Temporary equipment, such as generators, heaters, compressors, or propane fork lifts. These need to be sited outside or well ventilated.
      Misplaced air intakes, for example next to a loading dock.
     Auto exhaust coming in from a loading dock, or an open door or window.

  • Expand/collapse Carpets

    If you have IAQ concerns about carpet or carpet adhesive, the following information might be helpful:
      While some new carpets can smell strongly after installation, they usually don’t emit gases or vapors that exceed permissible exposure limits (PELs).
      Request material safety data sheets (MSDS) for chemicals or glues being used to evaluate potential hazards and take action to decrease or eliminate employee exposures.
      Some sensitive people may be temporarily affected by the odors.
      Generally, the odors diminish within a few days or weeks. If time allows, the carpet can be installed several days prior to occupancy and maximum fresh air ventilation can be provided to reduce odors when employees occupy the building or room.
      Low-odor carpets can also be purchased from some manufacturers.
      For more information related to indoor air quality, carpets, and carpet adhesives, see the Carpet and Rug Institute Web page (

  • Expand/collapse Chemical smells or strong odors

    If you have IAQ concerns about chemical smells or strong odors, the following information might be helpful:
      Request material safety data sheets, if available, to determine potential hazards so you can eliminate or decrease employee exposures.
     If an employer requests assistance from a DOSH consultant, the consultant may recommend actions to control employee exposures.
      In some instances, a building owner directly in control of activities in the building may be required to control exposures to building occupants.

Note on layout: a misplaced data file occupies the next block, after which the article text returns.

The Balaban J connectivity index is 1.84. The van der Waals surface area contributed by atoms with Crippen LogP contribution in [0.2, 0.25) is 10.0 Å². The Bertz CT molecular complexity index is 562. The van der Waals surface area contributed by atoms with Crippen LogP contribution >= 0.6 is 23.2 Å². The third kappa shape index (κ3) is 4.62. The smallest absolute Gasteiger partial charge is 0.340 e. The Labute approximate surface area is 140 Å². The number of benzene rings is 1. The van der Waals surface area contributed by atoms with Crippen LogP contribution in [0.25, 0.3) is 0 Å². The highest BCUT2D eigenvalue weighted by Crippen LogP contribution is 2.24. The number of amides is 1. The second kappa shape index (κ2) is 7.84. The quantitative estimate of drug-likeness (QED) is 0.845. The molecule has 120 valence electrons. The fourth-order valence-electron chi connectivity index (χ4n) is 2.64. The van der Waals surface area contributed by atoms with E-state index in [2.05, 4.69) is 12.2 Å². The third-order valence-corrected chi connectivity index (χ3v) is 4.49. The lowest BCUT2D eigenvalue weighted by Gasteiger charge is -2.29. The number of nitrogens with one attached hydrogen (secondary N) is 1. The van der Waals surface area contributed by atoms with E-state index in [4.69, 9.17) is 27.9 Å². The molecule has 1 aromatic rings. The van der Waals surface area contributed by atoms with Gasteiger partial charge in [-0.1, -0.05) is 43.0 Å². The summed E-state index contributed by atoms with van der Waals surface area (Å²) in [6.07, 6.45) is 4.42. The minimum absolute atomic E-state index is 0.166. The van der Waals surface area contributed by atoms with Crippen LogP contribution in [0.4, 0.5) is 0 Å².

Employees can express concerns to:
    - Their employer.
    - The manager of the business generating the contaminants.
    - The building manager or owner.
      If a company or building owner is notified and doesn’t take action, the local air pollution authority can be contacted and asked to investigate.
      If an employee files a complaint with DOSH, both their business and adjacent businesses may be inspected. Either or both may be required to control employee exposures.
      If permissible exposure limits (PELs) are not exceeded, DOSH cannot compel an employer, adjacent business, building owner, or manager to stop or change their activities.
    Reference: See Table 3 in Chapter 296-841 WAC, Respiratory Hazards, for more information about exposure limits for air contaminants.

  • Expand/collapse Construction or remodeling

    If you have IAQ concerns related to construction or remodeling, the following information might be helpful:

      Construction or remodeling inside a building occupied by office workers can sometimes cause significant amounts of dust, noise, and chemicals.
      Occasionally, remodeling and construction can expose office workers to levels of contaminants above their permissible exposure limits (PELs), found in Respiratory Hazards, WAC 296-841. In these cases, DOSH may do the following:
    - Investigate if asked by management or if an employee complains.
    - Require measures to reduce employee exposures.
      Remodeling should be isolated from office workers with temporary barriers as much as possible.
      In some cases, exhaust ventilation will be needed in the construction area to remove dust or chemical vapors.
      Remodeling and construction can be done after hours or on weekends.
     Request material safety data sheets for materials, chemicals, or glues being used and take necessary actions to decrease or eliminate employee exposure.
    Also see:
    - Asbestos.
    - Hot tar roofing.
    - Paint.

  • Expand/collapse Copy machines

    If you have IAQ concerns related to copy machines, the following information might be helpful:
      Copy machines can produce irritating dusts, ozone, or chemicals, though generally not over the permissible exposure limits (PELs).
      Provide adequate ventilation.

  • Expand/collapse Hot tar roofing

    If you have IAQ concerns related to hot tar roofing, the following information might be helpful:
      While hot tar operations can be smelly and even cause adverse symptoms in some people, the permissible exposure limits (PELs) are rarely exceeded in offices or workplaces inside the building. However, because fresh air intakes are often on the roof or downwind of the tarring operation, the odors and fumes can be drawn into the building and affect sensitive individuals.